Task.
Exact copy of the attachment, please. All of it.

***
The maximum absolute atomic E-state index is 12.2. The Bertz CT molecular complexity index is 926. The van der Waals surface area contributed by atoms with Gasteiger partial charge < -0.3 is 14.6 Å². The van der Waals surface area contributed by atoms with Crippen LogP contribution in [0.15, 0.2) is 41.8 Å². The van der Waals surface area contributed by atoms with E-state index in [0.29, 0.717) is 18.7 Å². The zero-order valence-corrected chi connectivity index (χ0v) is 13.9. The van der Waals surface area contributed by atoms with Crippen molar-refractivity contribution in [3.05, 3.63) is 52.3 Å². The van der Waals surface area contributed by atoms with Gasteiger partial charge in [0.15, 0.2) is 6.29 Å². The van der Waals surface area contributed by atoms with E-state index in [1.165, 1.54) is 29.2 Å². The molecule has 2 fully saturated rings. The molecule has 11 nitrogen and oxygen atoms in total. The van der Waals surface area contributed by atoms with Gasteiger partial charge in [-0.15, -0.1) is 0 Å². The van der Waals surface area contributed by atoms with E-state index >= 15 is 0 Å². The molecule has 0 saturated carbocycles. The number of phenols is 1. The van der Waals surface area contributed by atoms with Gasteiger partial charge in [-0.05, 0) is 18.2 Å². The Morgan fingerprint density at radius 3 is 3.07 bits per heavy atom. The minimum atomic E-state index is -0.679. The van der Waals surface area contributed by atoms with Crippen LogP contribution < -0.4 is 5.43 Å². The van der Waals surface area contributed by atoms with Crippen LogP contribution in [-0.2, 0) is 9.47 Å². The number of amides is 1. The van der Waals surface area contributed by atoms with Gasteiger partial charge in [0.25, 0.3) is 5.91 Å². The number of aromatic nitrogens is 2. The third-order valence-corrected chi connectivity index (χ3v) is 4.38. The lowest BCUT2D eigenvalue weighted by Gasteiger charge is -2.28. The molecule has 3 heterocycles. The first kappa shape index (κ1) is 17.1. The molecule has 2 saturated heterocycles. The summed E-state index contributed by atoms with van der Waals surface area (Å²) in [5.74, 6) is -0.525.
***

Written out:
The maximum absolute atomic E-state index is 12.2. The Bertz CT molecular complexity index is 926. The van der Waals surface area contributed by atoms with Gasteiger partial charge < -0.3 is 14.6 Å². The van der Waals surface area contributed by atoms with Crippen LogP contribution in [0.15, 0.2) is 41.8 Å². The van der Waals surface area contributed by atoms with E-state index in [0.29, 0.717) is 18.7 Å². The zero-order valence-corrected chi connectivity index (χ0v) is 13.9. The van der Waals surface area contributed by atoms with Crippen molar-refractivity contribution in [3.05, 3.63) is 52.3 Å². The van der Waals surface area contributed by atoms with Gasteiger partial charge in [0.15, 0.2) is 6.29 Å². The van der Waals surface area contributed by atoms with E-state index in [1.165, 1.54) is 29.2 Å². The molecule has 2 fully saturated rings. The molecule has 11 nitrogen and oxygen atoms in total. The van der Waals surface area contributed by atoms with Gasteiger partial charge in [-0.15, -0.1) is 0 Å². The van der Waals surface area contributed by atoms with E-state index >= 15 is 0 Å². The molecule has 0 saturated carbocycles. The number of phenols is 1. The van der Waals surface area contributed by atoms with Gasteiger partial charge in [-0.05, 0) is 18.2 Å². The Morgan fingerprint density at radius 3 is 3.07 bits per heavy atom. The minimum atomic E-state index is -0.679. The van der Waals surface area contributed by atoms with Crippen LogP contribution < -0.4 is 5.43 Å². The van der Waals surface area contributed by atoms with Crippen LogP contribution in [-0.2, 0) is 9.47 Å². The number of amides is 1. The van der Waals surface area contributed by atoms with Gasteiger partial charge in [0.25, 0.3) is 5.91 Å². The number of aromatic nitrogens is 2. The third-order valence-corrected chi connectivity index (χ3v) is 4.38. The lowest BCUT2D eigenvalue weighted by Gasteiger charge is -2.28. The molecule has 3 heterocycles. The first kappa shape index (κ1) is 17.1. The molecule has 2 saturated heterocycles. The summed E-state index contributed by atoms with van der Waals surface area (Å²) in [5.74, 6) is -0.525.